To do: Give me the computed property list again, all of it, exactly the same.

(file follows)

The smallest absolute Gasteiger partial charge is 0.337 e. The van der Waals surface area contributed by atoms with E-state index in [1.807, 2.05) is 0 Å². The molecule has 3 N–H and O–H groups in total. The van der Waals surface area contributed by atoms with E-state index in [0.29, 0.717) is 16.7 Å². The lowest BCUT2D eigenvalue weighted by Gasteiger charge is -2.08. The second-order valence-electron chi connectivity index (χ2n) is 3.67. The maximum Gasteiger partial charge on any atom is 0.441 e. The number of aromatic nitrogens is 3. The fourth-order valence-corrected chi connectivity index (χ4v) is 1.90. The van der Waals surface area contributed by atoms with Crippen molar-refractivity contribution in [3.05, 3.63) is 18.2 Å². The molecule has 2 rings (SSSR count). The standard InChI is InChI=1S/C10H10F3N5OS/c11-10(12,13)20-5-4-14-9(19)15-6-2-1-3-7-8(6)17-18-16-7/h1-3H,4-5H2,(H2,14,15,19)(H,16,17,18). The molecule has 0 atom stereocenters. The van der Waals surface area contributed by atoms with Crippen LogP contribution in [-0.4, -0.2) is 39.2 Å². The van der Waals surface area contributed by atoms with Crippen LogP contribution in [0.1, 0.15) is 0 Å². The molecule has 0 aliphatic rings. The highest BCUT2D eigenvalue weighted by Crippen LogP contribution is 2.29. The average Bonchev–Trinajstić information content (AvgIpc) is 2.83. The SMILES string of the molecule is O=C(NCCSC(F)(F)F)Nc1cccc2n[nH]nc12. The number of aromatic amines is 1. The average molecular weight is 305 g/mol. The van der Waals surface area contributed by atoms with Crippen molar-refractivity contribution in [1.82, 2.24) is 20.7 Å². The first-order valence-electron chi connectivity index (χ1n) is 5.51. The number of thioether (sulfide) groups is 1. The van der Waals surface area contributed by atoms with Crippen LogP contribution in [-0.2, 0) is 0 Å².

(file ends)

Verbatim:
The smallest absolute Gasteiger partial charge is 0.337 e. The van der Waals surface area contributed by atoms with E-state index in [1.807, 2.05) is 0 Å². The molecule has 3 N–H and O–H groups in total. The van der Waals surface area contributed by atoms with E-state index in [0.29, 0.717) is 16.7 Å². The lowest BCUT2D eigenvalue weighted by Gasteiger charge is -2.08. The second-order valence-electron chi connectivity index (χ2n) is 3.67. The maximum Gasteiger partial charge on any atom is 0.441 e. The number of aromatic nitrogens is 3. The fourth-order valence-corrected chi connectivity index (χ4v) is 1.90. The van der Waals surface area contributed by atoms with Crippen molar-refractivity contribution in [3.05, 3.63) is 18.2 Å². The molecule has 2 rings (SSSR count). The standard InChI is InChI=1S/C10H10F3N5OS/c11-10(12,13)20-5-4-14-9(19)15-6-2-1-3-7-8(6)17-18-16-7/h1-3H,4-5H2,(H2,14,15,19)(H,16,17,18). The molecule has 0 atom stereocenters. The van der Waals surface area contributed by atoms with Crippen LogP contribution in [-0.4, -0.2) is 39.2 Å². The van der Waals surface area contributed by atoms with Crippen LogP contribution in [0.1, 0.15) is 0 Å². The molecule has 0 aliphatic rings. The highest BCUT2D eigenvalue weighted by Crippen LogP contribution is 2.29. The average Bonchev–Trinajstić information content (AvgIpc) is 2.83. The SMILES string of the molecule is O=C(NCCSC(F)(F)F)Nc1cccc2n[nH]nc12. The number of aromatic amines is 1. The average molecular weight is 305 g/mol. The van der Waals surface area contributed by atoms with Crippen molar-refractivity contribution in [1.82, 2.24) is 20.7 Å². The first-order valence-electron chi connectivity index (χ1n) is 5.51. The number of thioether (sulfide) groups is 1. The van der Waals surface area contributed by atoms with Crippen LogP contribution in [-0.2, 0) is 0 Å².